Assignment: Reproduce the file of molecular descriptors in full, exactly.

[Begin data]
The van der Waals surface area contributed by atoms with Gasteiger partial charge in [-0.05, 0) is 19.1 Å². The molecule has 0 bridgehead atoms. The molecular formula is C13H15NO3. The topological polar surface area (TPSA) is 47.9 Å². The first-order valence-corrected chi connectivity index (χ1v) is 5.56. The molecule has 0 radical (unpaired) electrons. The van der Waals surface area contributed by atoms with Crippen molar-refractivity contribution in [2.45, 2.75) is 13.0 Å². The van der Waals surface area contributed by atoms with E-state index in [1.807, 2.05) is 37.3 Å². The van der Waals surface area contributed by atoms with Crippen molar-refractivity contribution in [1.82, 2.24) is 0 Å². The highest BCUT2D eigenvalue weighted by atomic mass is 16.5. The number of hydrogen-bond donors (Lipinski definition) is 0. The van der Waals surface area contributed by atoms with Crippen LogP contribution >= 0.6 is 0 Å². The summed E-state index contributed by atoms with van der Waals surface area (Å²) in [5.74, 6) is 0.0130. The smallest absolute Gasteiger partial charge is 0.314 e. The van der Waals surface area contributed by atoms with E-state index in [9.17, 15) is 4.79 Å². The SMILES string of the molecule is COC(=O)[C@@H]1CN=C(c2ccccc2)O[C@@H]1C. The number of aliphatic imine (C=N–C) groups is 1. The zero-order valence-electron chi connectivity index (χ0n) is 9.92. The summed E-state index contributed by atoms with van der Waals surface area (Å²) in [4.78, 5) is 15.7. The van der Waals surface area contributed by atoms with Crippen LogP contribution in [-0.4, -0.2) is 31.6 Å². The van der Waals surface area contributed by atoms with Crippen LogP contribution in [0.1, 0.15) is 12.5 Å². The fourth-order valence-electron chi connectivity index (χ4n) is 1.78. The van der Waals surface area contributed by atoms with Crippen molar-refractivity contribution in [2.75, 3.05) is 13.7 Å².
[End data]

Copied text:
The van der Waals surface area contributed by atoms with Gasteiger partial charge in [-0.05, 0) is 19.1 Å². The molecule has 0 bridgehead atoms. The molecular formula is C13H15NO3. The topological polar surface area (TPSA) is 47.9 Å². The first-order valence-corrected chi connectivity index (χ1v) is 5.56. The molecule has 0 radical (unpaired) electrons. The van der Waals surface area contributed by atoms with Crippen molar-refractivity contribution in [2.45, 2.75) is 13.0 Å². The van der Waals surface area contributed by atoms with E-state index in [1.807, 2.05) is 37.3 Å². The van der Waals surface area contributed by atoms with Crippen molar-refractivity contribution in [1.82, 2.24) is 0 Å². The highest BCUT2D eigenvalue weighted by atomic mass is 16.5. The number of hydrogen-bond donors (Lipinski definition) is 0. The van der Waals surface area contributed by atoms with Crippen LogP contribution >= 0.6 is 0 Å². The summed E-state index contributed by atoms with van der Waals surface area (Å²) in [5.74, 6) is 0.0130. The smallest absolute Gasteiger partial charge is 0.314 e. The van der Waals surface area contributed by atoms with E-state index in [9.17, 15) is 4.79 Å². The SMILES string of the molecule is COC(=O)[C@@H]1CN=C(c2ccccc2)O[C@@H]1C. The number of aliphatic imine (C=N–C) groups is 1. The zero-order valence-electron chi connectivity index (χ0n) is 9.92. The summed E-state index contributed by atoms with van der Waals surface area (Å²) in [4.78, 5) is 15.7. The van der Waals surface area contributed by atoms with Crippen LogP contribution in [-0.4, -0.2) is 31.6 Å². The van der Waals surface area contributed by atoms with Crippen LogP contribution in [0.1, 0.15) is 12.5 Å². The fourth-order valence-electron chi connectivity index (χ4n) is 1.78. The van der Waals surface area contributed by atoms with Crippen molar-refractivity contribution in [2.75, 3.05) is 13.7 Å².